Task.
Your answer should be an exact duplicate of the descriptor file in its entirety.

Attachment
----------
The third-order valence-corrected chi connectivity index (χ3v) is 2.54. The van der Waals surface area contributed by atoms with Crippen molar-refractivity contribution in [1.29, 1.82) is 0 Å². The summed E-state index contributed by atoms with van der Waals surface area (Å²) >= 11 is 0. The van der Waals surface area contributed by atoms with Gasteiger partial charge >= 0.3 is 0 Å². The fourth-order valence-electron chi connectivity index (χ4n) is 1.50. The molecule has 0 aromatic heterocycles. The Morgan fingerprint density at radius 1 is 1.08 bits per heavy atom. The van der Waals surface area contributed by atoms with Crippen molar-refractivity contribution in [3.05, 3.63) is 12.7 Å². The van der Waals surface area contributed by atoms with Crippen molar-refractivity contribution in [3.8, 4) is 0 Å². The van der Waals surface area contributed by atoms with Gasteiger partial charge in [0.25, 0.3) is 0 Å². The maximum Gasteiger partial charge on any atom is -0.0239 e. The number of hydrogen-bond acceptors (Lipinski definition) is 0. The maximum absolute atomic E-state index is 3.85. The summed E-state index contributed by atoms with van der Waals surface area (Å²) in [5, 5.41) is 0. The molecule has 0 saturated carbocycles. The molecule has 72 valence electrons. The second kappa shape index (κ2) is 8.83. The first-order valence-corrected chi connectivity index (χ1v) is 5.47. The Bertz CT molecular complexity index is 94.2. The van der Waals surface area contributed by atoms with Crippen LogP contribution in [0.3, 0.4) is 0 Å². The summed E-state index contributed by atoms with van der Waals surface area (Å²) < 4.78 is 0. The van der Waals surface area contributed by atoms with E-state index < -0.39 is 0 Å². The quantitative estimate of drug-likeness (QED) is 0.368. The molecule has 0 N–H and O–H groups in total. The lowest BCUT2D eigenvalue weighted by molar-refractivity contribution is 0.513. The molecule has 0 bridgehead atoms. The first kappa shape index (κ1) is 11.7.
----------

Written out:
The third-order valence-corrected chi connectivity index (χ3v) is 2.54. The van der Waals surface area contributed by atoms with Crippen molar-refractivity contribution in [1.29, 1.82) is 0 Å². The summed E-state index contributed by atoms with van der Waals surface area (Å²) >= 11 is 0. The van der Waals surface area contributed by atoms with Gasteiger partial charge >= 0.3 is 0 Å². The fourth-order valence-electron chi connectivity index (χ4n) is 1.50. The molecule has 0 aromatic heterocycles. The Morgan fingerprint density at radius 1 is 1.08 bits per heavy atom. The van der Waals surface area contributed by atoms with Crippen molar-refractivity contribution in [3.05, 3.63) is 12.7 Å². The van der Waals surface area contributed by atoms with Crippen molar-refractivity contribution in [3.8, 4) is 0 Å². The van der Waals surface area contributed by atoms with Gasteiger partial charge in [0.25, 0.3) is 0 Å². The maximum Gasteiger partial charge on any atom is -0.0239 e. The number of hydrogen-bond acceptors (Lipinski definition) is 0. The maximum absolute atomic E-state index is 3.85. The summed E-state index contributed by atoms with van der Waals surface area (Å²) in [5, 5.41) is 0. The molecule has 0 saturated carbocycles. The molecule has 72 valence electrons. The second kappa shape index (κ2) is 8.83. The first-order valence-corrected chi connectivity index (χ1v) is 5.47. The Bertz CT molecular complexity index is 94.2. The van der Waals surface area contributed by atoms with Crippen LogP contribution in [0.3, 0.4) is 0 Å². The summed E-state index contributed by atoms with van der Waals surface area (Å²) < 4.78 is 0. The van der Waals surface area contributed by atoms with E-state index < -0.39 is 0 Å². The quantitative estimate of drug-likeness (QED) is 0.368. The molecule has 0 N–H and O–H groups in total. The lowest BCUT2D eigenvalue weighted by molar-refractivity contribution is 0.513. The molecule has 0 bridgehead atoms. The first kappa shape index (κ1) is 11.7.